Chitosan is a non-toxic biodegradable product derived from chitin by deacetylation in the presence of alkali. It is the second most considerable polysaccharide, after cellulose and can be regarded as a cellulose derivative. The very interesting habitual property is anti-microbial and film-forming, which makes chitosan promising regarding nano treatment of textiles. Chitosan got many promising qualities such as biodegradability, non-toxicity, and anti-microbial, and can, therefore, be used in developing anti-microbial textile finish. Furthermore, it works on many different types of textile fabrics such as cotton, silk, and synthetic filter fabrics. The surface treatment process is few, such as exposes impregnated fabrics to UV lights (lamp). Chitosan can also be used in pre-treatment as well as after-treatment of fabrics, used in combination with direct dyes, increase the colour strength more than reactive dyes. Textile dyeing is one of the most environmentally unfriendly industrial processes because they produce coloured waste waters that are heavily polluted (chemicals, dyes). Equally important, the textile dye is coloured with high values of pH scale, salts, heavy metals, mineral oils, and surfactants. Chitosan in coloured dying has proven to be more favourable in wastewater treatment due to its environment-friendly characteristic. Chitosan is a renewable source and is commercially available from the shellfish industry.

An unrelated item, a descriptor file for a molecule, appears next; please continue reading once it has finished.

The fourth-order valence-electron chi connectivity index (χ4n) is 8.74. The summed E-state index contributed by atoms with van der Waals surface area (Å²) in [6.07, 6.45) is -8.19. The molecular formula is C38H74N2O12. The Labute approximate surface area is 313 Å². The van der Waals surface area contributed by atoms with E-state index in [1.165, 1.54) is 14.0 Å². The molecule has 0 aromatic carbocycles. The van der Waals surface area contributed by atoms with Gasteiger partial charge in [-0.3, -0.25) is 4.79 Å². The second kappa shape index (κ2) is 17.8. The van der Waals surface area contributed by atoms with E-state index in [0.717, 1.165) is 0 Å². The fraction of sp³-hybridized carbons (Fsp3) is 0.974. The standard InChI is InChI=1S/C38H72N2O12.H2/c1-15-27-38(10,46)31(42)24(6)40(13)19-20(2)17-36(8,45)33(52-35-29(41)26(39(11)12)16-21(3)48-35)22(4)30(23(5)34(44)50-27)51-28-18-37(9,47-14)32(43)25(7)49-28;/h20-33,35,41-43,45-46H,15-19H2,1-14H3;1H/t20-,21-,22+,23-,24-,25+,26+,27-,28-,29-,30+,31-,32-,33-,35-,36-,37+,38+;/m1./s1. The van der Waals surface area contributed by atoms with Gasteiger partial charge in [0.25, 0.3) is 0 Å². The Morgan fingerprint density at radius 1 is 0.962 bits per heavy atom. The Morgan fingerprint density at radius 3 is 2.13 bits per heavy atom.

TEXTILE DYE OVERVIEW
ECO-FASHION-DENIM AND DIAGRAMS DICTIONARIES OVERVIEW